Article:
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IWD: New data reveals 15% increase in number of women and girls undergoing female genital mutilation

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Fresh data has revealed that the number of women and girls who underwent female genital mutilation (FGM) increased by 15% in the last eight years.

Data and figures released by the UN children’s agency, UNICEF showed that more than 230 million women and girls alive today have undergone FGM compared with 200 million in 2016.

UNICEF executive director Catherine Russell pointed out that most cases of FGM are experienced by girls of younger age.

By UNICEF’s estimate, work to fully eliminate the practice of FGM by the UN’s target date of 2030 would need to be happening 27 times faster than it is today.

UNICEF also explained that is not like female genital mutilation is becoming more common globally, is just that more girls are being born in FGM-practicing countries in comparison to the rest of the world.

Female Genital Mutilation involves the partial or total removal of the external female genitalia and is a violation of human rights. In 2012 the UN passed a resolution to ban it.

About 60% of FGM cases (144m) happen in Africa, followed by 80m in Asia and 6m in the Middle East.

Somalia, Guinea, Djibouti, Egypt, Sudan, and Mali have the highest prevalence rates.

According to UNICEF, these are countries also dealing with a host of other challenges often making it difficult to give women and girls the support they need.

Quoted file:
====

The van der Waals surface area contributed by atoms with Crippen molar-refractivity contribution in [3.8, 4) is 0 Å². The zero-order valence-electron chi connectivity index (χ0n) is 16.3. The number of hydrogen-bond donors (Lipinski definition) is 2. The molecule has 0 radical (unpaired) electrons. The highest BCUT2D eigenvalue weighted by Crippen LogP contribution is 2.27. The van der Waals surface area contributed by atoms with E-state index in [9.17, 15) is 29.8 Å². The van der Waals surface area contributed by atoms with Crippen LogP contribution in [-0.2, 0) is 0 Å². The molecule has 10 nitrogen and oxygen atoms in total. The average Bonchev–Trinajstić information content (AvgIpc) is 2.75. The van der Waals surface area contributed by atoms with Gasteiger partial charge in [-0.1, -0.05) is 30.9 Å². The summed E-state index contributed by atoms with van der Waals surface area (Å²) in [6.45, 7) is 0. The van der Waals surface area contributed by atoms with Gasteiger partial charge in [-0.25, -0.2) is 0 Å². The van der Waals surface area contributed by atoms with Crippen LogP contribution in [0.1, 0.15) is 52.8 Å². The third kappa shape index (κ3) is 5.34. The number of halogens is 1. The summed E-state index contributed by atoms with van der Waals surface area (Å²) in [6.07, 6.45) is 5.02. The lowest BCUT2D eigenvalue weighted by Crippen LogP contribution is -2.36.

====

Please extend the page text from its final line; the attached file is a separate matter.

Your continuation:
In general, many African countries have witnessed a steady decline in the practice over the last decade.

Claudia Clappa, UNICEF’s report lead author on the matter stressed that core areas are still rooted in the practice. The majority of men and women want the practice to stop, but this growing opposition to the practice is not often matched with enough action.

Nimco Ali, The chief executive of the Five Foundation, a global partnership to end FGM stated that grassroots organizations fighting to end the practice need more funding.

According to UNICEF’s published data, more families are opting to have their daughters cut as early as Two years old in a bid to reduce the psychological trauma endured by older girls.

The Agency frowned on this development and said it is a trend that needs to be addressed.

In Gambia, a bill to repeal its ban on FGM was tabled in parliament this week sparking a nationwide debate on rights, religion and culture.

In Sierra Leone, the practice remains legal despite growing calls by citizens for FGM to be banned. Three girls died in the country during FGM sessions earlier in the year.

In Kenya, the practice was criminalized in 2011 leading to a sharp drop in FGM, but activist and anti-FGM campaigners are still concerned about the progress being made.

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